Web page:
I leave in a few days for the Console-ing Passions conference in Santa Barbara. I’d be excited just because of the location (the conference concludes with a beach party, for gosh sakes) or the nature of the professional gathering itself, since I had a wonderful time at Console-ing Passions in New Orleans in 2004. But most of all I’m thrilled to be taking part in a workshop discussion that grew out of the gender-and-fandom debates hosted by Henry Jenkins last summer. My colleagues Julie Levin Russo (Brown University), Louisa Stein (San Diego State University), Sam Ford (Massachusetts Institute of Technology), and Suzanne Scott (University of Southern California) all participated in those male-female pairups, and we formulated the CP workshop as a space not just to present our own research, but engage in a dialogue about where that massive, months-long conversation has left us as fan scholars who confront issues of gender, power, privilege, and creativity
The workshop, which takes place Friday morning, is entitled Gendered Fan Labor in New Media and Old. Each of us will speak briefly about a current research interest or project, based on a text or media artifact that raises questions about creative media fandom in both its historical and contemporary dimensions and which focuses on gendered labor as an axis intersecting multiple concerns: taxonomies of fan practice, shifting economic relations between consumers and producers, questions of legitimacy and legality, the impact of new technologies, and the increasing visibility in popular, industrial, and academic discourses of heretofore marginal(ized) fan communities. Second, we hope to perform a kind of post-mortem on the summer’s debates: highlighting certain recurring themes, tendencies, and absences that structured the discourse, unpacking problematic areas, and reflecting both on what went well or badly in the past, and where we might productively go in the future. Here are the others’ projects, full versions of which are viewable on LiveJournal’s fandebate (thanks to Kristina Busse):
- Julie Levin Russo, “The L Word: Labors of Love”
- Sam Ford, “Outside the Target Demographic: Surplus Audiences in Wrestling and Soaps”
- Suzanne Scott, “From Filking to Wrocking: The Rock Star/Groupie Dialectic in Harry Potter Wizard Rock”
- Louisa Stein, “Vidding as Cultural Narrative”
My own project, “Boys, Blueprints, and Boundaries: Star Trek‘s Hardware Fandom,” examines a subset of Trek fandom that devotes itself to the literal mapping of Trek‘s canonical universe and recreating in material form its diegesis through activities such as the drafting of episode guides and concordances, the manufacture of costumes, props, and model kits, and the making of technical manuals and blueprints. The first paragraph is quoted below; you can also read the full (short) paper at LiveJournal. Comments on the project welcomed and appreciated!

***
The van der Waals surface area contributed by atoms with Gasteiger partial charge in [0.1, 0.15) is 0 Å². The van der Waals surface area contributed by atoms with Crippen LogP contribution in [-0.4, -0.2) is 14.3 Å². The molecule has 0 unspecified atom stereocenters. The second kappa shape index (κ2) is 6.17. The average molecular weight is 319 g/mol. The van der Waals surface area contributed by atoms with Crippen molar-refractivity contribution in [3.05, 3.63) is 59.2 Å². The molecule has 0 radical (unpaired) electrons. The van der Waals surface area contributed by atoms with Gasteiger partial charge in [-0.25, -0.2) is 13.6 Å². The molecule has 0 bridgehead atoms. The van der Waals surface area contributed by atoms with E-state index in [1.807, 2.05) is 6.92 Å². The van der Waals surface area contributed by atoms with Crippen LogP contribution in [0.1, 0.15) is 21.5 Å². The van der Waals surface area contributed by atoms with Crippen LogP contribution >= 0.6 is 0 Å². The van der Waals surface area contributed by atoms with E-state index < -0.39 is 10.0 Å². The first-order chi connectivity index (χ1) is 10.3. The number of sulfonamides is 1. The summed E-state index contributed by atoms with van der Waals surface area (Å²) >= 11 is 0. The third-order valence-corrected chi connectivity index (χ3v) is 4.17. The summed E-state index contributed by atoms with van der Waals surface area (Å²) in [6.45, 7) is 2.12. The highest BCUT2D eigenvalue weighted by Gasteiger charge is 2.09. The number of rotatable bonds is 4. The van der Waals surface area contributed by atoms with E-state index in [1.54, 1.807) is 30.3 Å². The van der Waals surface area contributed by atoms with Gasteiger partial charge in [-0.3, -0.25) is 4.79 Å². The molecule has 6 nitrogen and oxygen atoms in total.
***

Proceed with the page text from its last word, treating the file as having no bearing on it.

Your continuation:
The recent legal dispute between J. K. Rowling, author of the Harry Potter novels, and Steven Vander Ark, a Michigan librarian who has compiled an internet guide to the Harry Potter “universe,” raises many interesting questions about copyright, authorial power, and what might be called a double standard of contemporary media production in which potentially infringing online publication is tolerated, even welcomed, by copyright holders, while the equivalent publication in print form is energetically resisted. But viewed through the lenses of fandom and gender, the Rowling / Vander Ark case illuminates another and much older conundrum, consisting of a linked pair of problematic binaries. On one hand, there is the contrast between fan-produced materials which creatively transform an original work (like fanfic, slash, vidding, filksongs, and artwork) and those which “merely” document, map, or archive the original work (like concordances, episode guides, blueprints, and technical manuals). On the other hand, there is the apparent gender split between the traditionally female fans who produce work considered to be transformative, and male fans whose productivity tends instead toward the technical and archival. The relationship between male fans and what I will call “blueprint culture” is the subject of this short paper, in which I consider gendered fan labor as it is manifested in fantasy and history; ways of rethinking this labor as creative and transformative; and current trends that reflect the growing impact of blueprint culture in both industrial and academic domains.